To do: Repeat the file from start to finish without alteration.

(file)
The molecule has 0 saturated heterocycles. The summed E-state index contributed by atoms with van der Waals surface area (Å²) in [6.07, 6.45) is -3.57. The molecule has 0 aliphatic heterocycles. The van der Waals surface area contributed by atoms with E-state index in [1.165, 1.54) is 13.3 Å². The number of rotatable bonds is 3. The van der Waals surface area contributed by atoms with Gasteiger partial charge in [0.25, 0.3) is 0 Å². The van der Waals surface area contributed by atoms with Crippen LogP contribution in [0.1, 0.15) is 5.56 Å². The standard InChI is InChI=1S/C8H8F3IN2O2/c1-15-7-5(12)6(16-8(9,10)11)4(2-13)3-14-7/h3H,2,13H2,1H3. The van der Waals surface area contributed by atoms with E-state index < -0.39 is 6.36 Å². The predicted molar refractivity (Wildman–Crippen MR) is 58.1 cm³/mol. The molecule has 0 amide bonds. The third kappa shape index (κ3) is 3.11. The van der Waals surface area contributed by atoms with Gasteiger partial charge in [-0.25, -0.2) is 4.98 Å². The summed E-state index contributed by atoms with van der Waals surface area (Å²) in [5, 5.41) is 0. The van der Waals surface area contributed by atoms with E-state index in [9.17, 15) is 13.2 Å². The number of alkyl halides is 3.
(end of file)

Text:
The molecule has 0 saturated heterocycles. The summed E-state index contributed by atoms with van der Waals surface area (Å²) in [6.07, 6.45) is -3.57. The molecule has 0 aliphatic heterocycles. The van der Waals surface area contributed by atoms with E-state index in [1.165, 1.54) is 13.3 Å². The number of rotatable bonds is 3. The van der Waals surface area contributed by atoms with Gasteiger partial charge in [0.25, 0.3) is 0 Å². The van der Waals surface area contributed by atoms with Crippen LogP contribution in [0.1, 0.15) is 5.56 Å². The standard InChI is InChI=1S/C8H8F3IN2O2/c1-15-7-5(12)6(16-8(9,10)11)4(2-13)3-14-7/h3H,2,13H2,1H3. The van der Waals surface area contributed by atoms with E-state index < -0.39 is 6.36 Å². The predicted molar refractivity (Wildman–Crippen MR) is 58.1 cm³/mol. The molecule has 0 amide bonds. The third kappa shape index (κ3) is 3.11. The van der Waals surface area contributed by atoms with Gasteiger partial charge in [-0.25, -0.2) is 4.98 Å². The summed E-state index contributed by atoms with van der Waals surface area (Å²) in [5, 5.41) is 0. The van der Waals surface area contributed by atoms with E-state index in [9.17, 15) is 13.2 Å². The number of alkyl halides is 3.